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 Mumbai: Self-inflicted wounds

Arvind Panagariya

At Rs 22,000 to Rs 40,000 per square foot, land prices at Nariman Point in Mumbai are comparable to those at Park Avenue in Midtown Manhattan. Even correcting for a speculative bubble, these prices are abnormally high for a city located in a low-income developing country. Land prices in Singapore and Shanghai are much lower.

High land prices are but one manifestation of a highly distorted land market. Other, less dramatic but far more painful manifestations are to be found in the hardships the residents of Mumbai endure every day: rundown yet scarce housing, shrinking office space, long and arduous commutes, extreme shortage of schools and hospitals, poor water and sanitation facilities, and high cost of personal and domestic services.

In an excellent recent paper, urban planning expert Alain Bertraud explains how the government policies have turned the crown-jewel city of India into an everyday nightmare for its citizens. The city is located on a peninsula with limited scope for horizontal expansion. Other cities with similar topography such as New York, Singapore and Hong Kong have solved this problem by choosing to grow vertically through tall buildings. But a variety of regulations have prevented the same from happening in Mumbai.

Begin with the floor space index (FSI). The FSI is the ratio of the total floor space in a building to the area of the plot on which it is built. For example, suppose a building covers half of a plot that is 1,000 square metres in size. If this building has 10 floors, it exhibits an FSI of five. Most cities regulate the FSI for zoning purposes. Commonly, the FSI varies from five to 15 in the central business district to 0.5 or less in the suburbs. In cities such as Manhattan, Hong Kong and Singapore, it is permitted to go higher.

The FSI regulation in Mumbai was first introduced in 1964 and set at 4.5. The standard practice in cities with limited land is to raise the permitted FSI over time to accommodate urban growth. But in its infinite wisdom, the Bombay Municipal Corporation (now Municipal Corporation of Greater Mumbai) has gone the other way, lowering the permitted FSI to a paltry 1.33 in 1991.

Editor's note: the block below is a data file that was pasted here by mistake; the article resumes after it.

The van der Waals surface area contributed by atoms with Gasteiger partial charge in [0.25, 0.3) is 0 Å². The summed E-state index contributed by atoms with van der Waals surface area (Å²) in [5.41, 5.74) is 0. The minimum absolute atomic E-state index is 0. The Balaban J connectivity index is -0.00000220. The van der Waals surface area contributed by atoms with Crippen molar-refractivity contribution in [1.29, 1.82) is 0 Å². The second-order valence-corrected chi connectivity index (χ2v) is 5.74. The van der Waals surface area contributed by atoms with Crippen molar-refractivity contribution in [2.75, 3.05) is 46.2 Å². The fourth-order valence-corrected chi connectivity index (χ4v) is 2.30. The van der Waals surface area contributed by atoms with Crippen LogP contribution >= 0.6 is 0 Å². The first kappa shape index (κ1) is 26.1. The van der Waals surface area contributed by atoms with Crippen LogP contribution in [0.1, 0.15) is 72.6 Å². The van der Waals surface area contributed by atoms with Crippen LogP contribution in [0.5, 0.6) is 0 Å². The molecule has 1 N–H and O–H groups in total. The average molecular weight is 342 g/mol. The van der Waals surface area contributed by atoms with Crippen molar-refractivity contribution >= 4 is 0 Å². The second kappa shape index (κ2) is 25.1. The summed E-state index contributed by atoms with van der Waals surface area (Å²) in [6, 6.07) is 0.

Virtually all of the buildings in Mumbai with FSI exceeding 4.5 were constructed prior to 1964. Under the current rules, new buildings including those in the central business district are subject to the FSI of 1.33. If an existing building with higher FSI has to be demolished and rebuilt, unless an exception is granted, its FSI must go down to 1.33. For this reason and due to rent control (as explained later), owners choose not to rebuild dilapidated buildings until they collapse, an event far too common in Mumbai. Currently, The Remaking of Mumbai Federation consisting of 50 associations from different walks of life has been negotiating an FSI with the government that would make the redevelopment of 20,000 pre-1940 buildings financially feasible.

Complementing this restriction on the supply of land vertically is the Coastal Zone Regulation (CZR) that restricts land supply horizontally. The CZR forbids construction within 500 metres of high tide zone. In a peninsular city, this restriction results in the loss of a very substantial amount of what could be prime land for the development of hotels and office space. Instead, the land ends up being occupied by squatters. If Manhattan, where I live, were to adopt the same regulation, it will not be the city it is today.

Sadly, the story of self-inflicted wounds of Mumbai does not end there. Efficiency requires easy purchase and sale of land so that it can be converted to its best use: from warehouses to office buildings and from closed down factories to apartment buildings. But such transactions face many barriers in Mumbai. In particular they are as follows: